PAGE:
# Partial wakes verification¶

In the following we investigate the accuracy of various partial wakes models.

We do this by comparison with the approximation of the truth that is provided by the choice rotor_model=grid400 in combination with partial_wakes=rotor_points.

Our playground is the following turbine and wind setup:

• Uniform wind from wind direction 270 degrees

• One turbine located at x = y = 0, causing a wake

• Another turbine located at x = 4D and 1000 different y positions between y = -500 m and y = 500 m, acting as a “probe” of the wind field.

This setup will lead to different partial wakes situations, and the partial wakes models will try to predict the correct effective wake effect at the probe turbine.

Let’s see how well they perform at this task!

In [1]:

import numpy as np
import pandas as pd
import matplotlib.pyplot as plt

import foxes
import foxes.variables as FV


We start by creating a pandas DataFrame object that contains data for 1000 ambient states, including the different y positions of the probe turbine:

In [2]:

Ny = 1000
ws0 = 9.0

sdata = pd.DataFrame(index=range(Ny + 1))
sdata.index.name = "state"
sdata["ws"] = ws0
sdata["wd"] = 270
sdata["ti"] = 0.05
sdata["rho"] = 1.225
sdata["y"] = np.linspace(-500, 500, Ny + 1)

sdata

Out[2]:

ws wd ti rho y
state
0 9.0 270 0.05 1.225 -500.0
1 9.0 270 0.05 1.225 -499.0
2 9.0 270 0.05 1.225 -498.0
3 9.0 270 0.05 1.225 -497.0
4 9.0 270 0.05 1.225 -496.0
... ... ... ... ... ...
996 9.0 270 0.05 1.225 496.0
997 9.0 270 0.05 1.225 497.0
998 9.0 270 0.05 1.225 498.0
999 9.0 270 0.05 1.225 499.0
1000 9.0 270 0.05 1.225 500.0

1001 rows × 5 columns

The main foxes calculation is carried out by the following function. Notice how the turbine model SetFarmVars is used for initializing the different y positions:

In [3]:

def calc(rotor, pwake, wake):

states = foxes.input.states.StatesTable(
sdata,
output_vars=[FV.WS, FV.WD, FV.TI, FV.RHO],
var2col={FV.WS: "ws", FV.WD: "wd", FV.TI: "ti", FV.RHO: "rho"},
)

ydata = np.full((len(sdata.index), 2), np.nan)
ydata[:, 1] = sdata["y"].to_numpy()

ttype="DTU10MW"
mbook = foxes.ModelBook()
mbook.turbine_models["sety"] = foxes.models.turbine_models.SetFarmVars(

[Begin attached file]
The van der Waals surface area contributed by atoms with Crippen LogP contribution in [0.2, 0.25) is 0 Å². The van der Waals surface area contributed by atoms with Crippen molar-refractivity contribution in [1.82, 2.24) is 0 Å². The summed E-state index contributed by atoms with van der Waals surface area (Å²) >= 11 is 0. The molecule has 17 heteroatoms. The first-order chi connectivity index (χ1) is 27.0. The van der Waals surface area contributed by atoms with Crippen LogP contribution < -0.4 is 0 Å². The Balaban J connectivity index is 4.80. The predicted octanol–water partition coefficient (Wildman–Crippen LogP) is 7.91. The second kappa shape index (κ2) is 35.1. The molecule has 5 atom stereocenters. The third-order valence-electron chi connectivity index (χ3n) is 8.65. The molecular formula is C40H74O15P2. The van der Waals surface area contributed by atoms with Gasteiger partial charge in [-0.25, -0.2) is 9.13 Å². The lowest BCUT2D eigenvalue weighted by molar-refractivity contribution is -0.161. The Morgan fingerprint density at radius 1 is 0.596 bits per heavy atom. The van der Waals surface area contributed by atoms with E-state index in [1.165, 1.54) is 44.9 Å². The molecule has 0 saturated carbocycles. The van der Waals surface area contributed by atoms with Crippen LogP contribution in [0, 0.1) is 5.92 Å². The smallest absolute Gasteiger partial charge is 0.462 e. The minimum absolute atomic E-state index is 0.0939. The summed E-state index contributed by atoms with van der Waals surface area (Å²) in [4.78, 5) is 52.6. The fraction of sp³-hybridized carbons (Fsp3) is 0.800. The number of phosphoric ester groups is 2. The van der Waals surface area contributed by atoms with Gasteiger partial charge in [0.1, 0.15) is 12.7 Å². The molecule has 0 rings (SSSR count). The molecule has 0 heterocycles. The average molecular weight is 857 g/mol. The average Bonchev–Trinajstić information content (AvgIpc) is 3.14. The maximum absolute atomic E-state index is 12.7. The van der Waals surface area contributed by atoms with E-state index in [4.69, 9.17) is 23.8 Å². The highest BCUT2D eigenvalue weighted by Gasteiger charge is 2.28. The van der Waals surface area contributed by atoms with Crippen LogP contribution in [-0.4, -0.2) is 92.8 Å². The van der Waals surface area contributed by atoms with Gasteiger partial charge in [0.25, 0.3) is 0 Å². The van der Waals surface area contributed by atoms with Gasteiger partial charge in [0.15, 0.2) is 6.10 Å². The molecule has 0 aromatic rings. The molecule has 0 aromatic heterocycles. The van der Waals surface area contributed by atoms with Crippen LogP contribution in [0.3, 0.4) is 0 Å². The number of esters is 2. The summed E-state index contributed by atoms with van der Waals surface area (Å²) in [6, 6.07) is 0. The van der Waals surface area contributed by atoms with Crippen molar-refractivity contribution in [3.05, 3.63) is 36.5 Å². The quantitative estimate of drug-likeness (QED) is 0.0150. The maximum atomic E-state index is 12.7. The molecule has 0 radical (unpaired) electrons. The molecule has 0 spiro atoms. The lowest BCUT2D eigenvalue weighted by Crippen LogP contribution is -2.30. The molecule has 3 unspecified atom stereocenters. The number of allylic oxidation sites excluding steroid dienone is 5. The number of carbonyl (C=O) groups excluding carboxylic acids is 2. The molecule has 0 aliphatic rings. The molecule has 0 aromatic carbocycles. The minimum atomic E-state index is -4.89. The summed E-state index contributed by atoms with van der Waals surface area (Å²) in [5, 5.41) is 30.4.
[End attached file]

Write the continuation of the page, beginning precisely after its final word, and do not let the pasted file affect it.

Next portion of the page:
pre_rotor=True
)
D = mbook.turbine_types[ttype].D

farm = foxes.WindFarm()
foxes.Turbine(
xy=np.array([0.0, 0.0]),
turbine_models=[ttype]
),
verbosity=0,
)
foxes.Turbine(
xy=np.array([4*D, 0.0]),
turbine_models=["sety", ttype],
),
verbosity=0,
)

algo = foxes.algorithms.Downwind(
farm,
states,
wake_models=[wake],
rotor_model=rotor,
partial_wakes=pwake,
mbook=mbook,
verbosity=0,
)

print(f"Calculating rotor = {rotor}, pwake = {pwake}")
farm_results = algo.calc_farm()

return farm_results, D


This function calls the above function for a given list of partial wakes models, called pwakes:

In [4]:

def run_calc(rotor, pwakes, wake):
results = {}
for pwake in pwakes:
farm_results, D = calc(rotor, pwake, wake)
results[pwake] = farm_results
return results, D


Another function will be used for evaluating the calculation results dictionary, creating a plot of results:

In [5]:

def get_plot(results, D, rotor, figsize=(10, 4)):
fig, ax = plt.subplots(figsize=figsize)

for pwake, fres in results.items():
ls = "--" if pwake=="rotor_points" else "-"
lw = 3 if pwake=="rotor_points" else 2
ax.plot(
fres[FV.Y][:, 1]/D,
fres[FV.REWS][:, 1]/ws0,
linestyle=ls,
linewidth=lw,
alpha=0.8,
label=pwake,
)

title = f"4D behind the rotor, ws0 = {ws0} m/s, rotor = {rotor}"
ax.set_title(title)
ax.set_xlabel("y/D")
ax.legend()

return ax


Now we can start the evaluation. First, let’s look at partial wakes of the grid type, for a Gaussian wake model:

In [6]:

rotor = "grid400"
wake = "Bastankhah2014_linear_k004"
pwakes = ["rotor_points", "centre", "grid4", "grid9", "grid16", "grid100"]
results, D = run_calc(rotor, pwakes, wake)

ax = get_plot(results, D, rotor)
plt.show()

ax = get_plot(results, D, rotor, figsize=(7, 6))
ax.set_xlim(-0.2, 0.2)
ax.set_ylim(0.73, 0.78)
ax.legend(loc="upper center")
plt.show()

Calculating rotor = grid400, pwake = rotor_points
Calculating rotor = grid400, pwake = centre
Calculating rotor = grid400, pwake = grid4
Calculating rotor = grid400, pwake = grid9
Calculating rotor = grid400, pwake = grid16
Calculating rotor = grid400, pwake = grid100


Next, we repeat the exercise with axiwake partial wakes, which approach the “true” result with much less wake evaluation points:

In [7]:

rotor = "grid400"
wake = "Bastankhah2014_linear_k004"
pwakes = ["rotor_points", "centre", "axiwake4", "axiwake6", "axiwake9"]
results, D = run_calc(rotor, pwakes, wake)

ax = get_plot(results, D, rotor)
plt.show()

ax = get_plot(results, D, rotor, figsize=(7, 6))
ax.set_xlim(-0.2, 0.2)
ax.set_ylim(0.73, 0.78)
ax.legend(loc="upper center")
plt.show()

Calculating rotor = grid400, pwake = rotor_points
Calculating rotor = grid400, pwake = centre
Calculating rotor = grid400, pwake = axiwake4
Calculating rotor = grid400, pwake = axiwake6
Calculating rotor = grid400, pwake = axiwake9


For top-hat models, the top_hat partial wakes are exact and fast:

In [8]:

rotor = "grid400"
wake = "Jensen_linear_k004"
pwakes = ["rotor_points", "centre", "grid16", "axiwake9", "top_hat"]
results, D = run_calc(rotor, pwakes, wake)

ax = get_plot(results, D, rotor)
plt.show()

ax = get_plot(results, D, rotor, figsize=(7, 6))
ax.set_xlim(-0.5, 0.5)
ax.set_ylim(0.65, 0.78)
ax.legend(loc="upper center")
plt.show()

Calculating rotor = grid400, pwake = rotor_points
Calculating rotor = grid400, pwake = centre
Calculating rotor = grid400, pwake = grid16
Calculating rotor = grid400, pwake = axiwake9
Calculating rotor = grid400, pwake = top_hat


Clearly the top_hat choice is the only one that can handle wake models with top_hat shape.